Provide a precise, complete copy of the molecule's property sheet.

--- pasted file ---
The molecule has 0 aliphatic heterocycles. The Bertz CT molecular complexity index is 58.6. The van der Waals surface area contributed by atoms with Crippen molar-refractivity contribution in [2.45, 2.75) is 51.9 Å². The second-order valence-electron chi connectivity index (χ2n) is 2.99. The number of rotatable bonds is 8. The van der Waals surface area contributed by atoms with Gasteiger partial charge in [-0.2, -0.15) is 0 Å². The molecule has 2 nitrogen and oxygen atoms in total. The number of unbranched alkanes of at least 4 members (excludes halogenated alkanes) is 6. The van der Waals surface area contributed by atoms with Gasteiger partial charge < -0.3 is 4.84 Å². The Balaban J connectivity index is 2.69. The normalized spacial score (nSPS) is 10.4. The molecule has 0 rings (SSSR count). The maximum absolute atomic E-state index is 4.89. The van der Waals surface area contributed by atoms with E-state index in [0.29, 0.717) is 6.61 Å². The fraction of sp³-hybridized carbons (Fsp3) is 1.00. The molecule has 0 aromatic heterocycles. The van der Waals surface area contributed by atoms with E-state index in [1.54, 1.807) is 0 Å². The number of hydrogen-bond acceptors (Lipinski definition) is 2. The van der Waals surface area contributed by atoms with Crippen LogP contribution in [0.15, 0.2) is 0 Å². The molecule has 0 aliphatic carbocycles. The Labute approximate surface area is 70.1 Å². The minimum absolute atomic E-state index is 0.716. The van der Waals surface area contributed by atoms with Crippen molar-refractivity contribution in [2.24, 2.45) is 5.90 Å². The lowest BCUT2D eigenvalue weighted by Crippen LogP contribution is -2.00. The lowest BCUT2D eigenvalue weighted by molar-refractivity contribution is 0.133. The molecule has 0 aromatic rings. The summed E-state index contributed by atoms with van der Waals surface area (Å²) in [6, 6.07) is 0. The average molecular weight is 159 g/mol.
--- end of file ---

The molecule has 0 aliphatic heterocycles. The Bertz CT molecular complexity index is 58.6. The van der Waals surface area contributed by atoms with Crippen molar-refractivity contribution in [2.45, 2.75) is 51.9 Å². The second-order valence-electron chi connectivity index (χ2n) is 2.99. The number of rotatable bonds is 8. The van der Waals surface area contributed by atoms with Gasteiger partial charge in [-0.2, -0.15) is 0 Å². The molecule has 2 nitrogen and oxygen atoms in total. The number of unbranched alkanes of at least 4 members (excludes halogenated alkanes) is 6. The van der Waals surface area contributed by atoms with Gasteiger partial charge < -0.3 is 4.84 Å². The Balaban J connectivity index is 2.69. The normalized spacial score (nSPS) is 10.4. The molecule has 0 rings (SSSR count). The maximum absolute atomic E-state index is 4.89. The van der Waals surface area contributed by atoms with E-state index in [0.29, 0.717) is 6.61 Å². The fraction of sp³-hybridized carbons (Fsp3) is 1.00. The molecule has 0 aromatic heterocycles. The van der Waals surface area contributed by atoms with E-state index in [1.54, 1.807) is 0 Å². The number of hydrogen-bond acceptors (Lipinski definition) is 2. The van der Waals surface area contributed by atoms with Crippen LogP contribution in [0.15, 0.2) is 0 Å². The molecule has 0 aliphatic carbocycles. The Labute approximate surface area is 70.1 Å². The minimum absolute atomic E-state index is 0.716. The van der Waals surface area contributed by atoms with Crippen molar-refractivity contribution in [2.24, 2.45) is 5.90 Å². The lowest BCUT2D eigenvalue weighted by Crippen LogP contribution is -2.00. The lowest BCUT2D eigenvalue weighted by molar-refractivity contribution is 0.133. The molecule has 0 aromatic rings. The summed E-state index contributed by atoms with van der Waals surface area (Å²) in [6, 6.07) is 0. The average molecular weight is 159 g/mol.